Transylvania University Servery Renovation
In the heart of Lexington, Kentucky, sits a small liberal arts university with a rich heritage, a storied history and now a brand new campus center.
Transylvania University, founded in 1780 and today home to about 1,000 students, recently completed the renovation and expansion of its William T. Young Campus Center, which includes a new dining center outfitted with LTI serving counters and technology.
The $30 million project, which included about 61,000 square feet of new construction and more than 36,000 square feet of renovated space, reshaped campus life by introducing a comprehensive student center that bridges the residential and academic areas of campus.
But despite big ideas, the university was working with a more modest budget befitting its size. That’s where Laura Lentz, FCSI, design principal and co-owner of Culinary Advisors, got creative to help the school develop a highly functional, up-to-date servery.
The dining area is dubbed the Great Hall and features modern food choices with action stations, healthy choices, transparency in food delivery and updated menu options that appeal to students. There is also an adjoining café with extended operating hours for late-night menus.
“They wanted to hit the reset button and bring their operation into a modern servery situation,” Lentz said. “So the question was how do we get variety without having to have a station for every menu item.”
The key to getting the most from the new dining facility was flexibility, Lentz said.
“In higher ed, there’s high volume and constant food service but also significant gaps and down periods,” she said. “For that kind of environment, we wanted a facility that had a lot of capacity and flexibility when it was running at those peak times but also easy cleanability when it was time to recover from the rush.”
Lentz selected die wall counters from LTI for most of the servery’s seven stations. This rear leg construction design provided space under the counters where roll-away carts or dollies could be stowed for additional storage or holding capacity. And it supported plug-and-play setup for interchangeable equipment like woks or planchas.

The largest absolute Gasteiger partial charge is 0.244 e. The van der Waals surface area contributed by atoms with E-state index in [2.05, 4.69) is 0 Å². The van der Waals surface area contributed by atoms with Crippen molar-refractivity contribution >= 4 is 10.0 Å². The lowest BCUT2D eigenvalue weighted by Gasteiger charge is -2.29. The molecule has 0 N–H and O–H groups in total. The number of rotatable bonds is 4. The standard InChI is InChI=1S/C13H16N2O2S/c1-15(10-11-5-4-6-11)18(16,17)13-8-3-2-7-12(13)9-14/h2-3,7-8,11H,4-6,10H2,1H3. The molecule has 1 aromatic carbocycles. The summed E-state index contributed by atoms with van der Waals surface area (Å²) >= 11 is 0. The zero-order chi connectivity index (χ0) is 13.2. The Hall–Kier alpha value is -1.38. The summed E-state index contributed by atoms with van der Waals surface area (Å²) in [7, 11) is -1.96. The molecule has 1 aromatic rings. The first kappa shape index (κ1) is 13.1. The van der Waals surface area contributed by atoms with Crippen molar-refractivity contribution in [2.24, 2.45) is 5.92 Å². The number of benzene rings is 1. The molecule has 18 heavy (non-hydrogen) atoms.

“You don’t want to drive something so specific that you force them to do the same things over and over. These are menus that are going to change, and their equipment needs to be able to respond to that,” she said.
Success was about finding a balance between creating a long-lasting, multifunctional servery and not overbuilding to the point that the project became unaffordable.
“Instead of designing for every single piece of equipment, we designed the counters so that equipment can be changed in and out. They can offer variety without having to have one of everything installed,” Lentz added.
The die wall counter design also made cleaning and sanitation easier by providing an open, easily reachable space.
A full-bodied LTI counter was selected for the salad bar. Because of the orientation, the rear of the counter is visible to students, so Lentz wanted to provide an optimal experience for them by providing a more finished, upscale appearance.
Lentz also selected LTI’s QuickSwitch wells for the project. With patented QuickSwitch technology, wells are independently controlled and can hold hot, cold or frozen foods side by side. Wells can switch between temperatures in an hour or less, giving operators the flexibility to serve regularly changing menus using the same equipment.
The pros at LTI were key to the successful project, which opened its doors in late 2020, Lentz said.
“Service is huge for me. It’s absolutely critical,” she said. “A manufacturer’s turnaround time and the ability to be responsive when I have a question or need something — that’s so important to keeping a project on track and allowing me to stay engaged with my client.”
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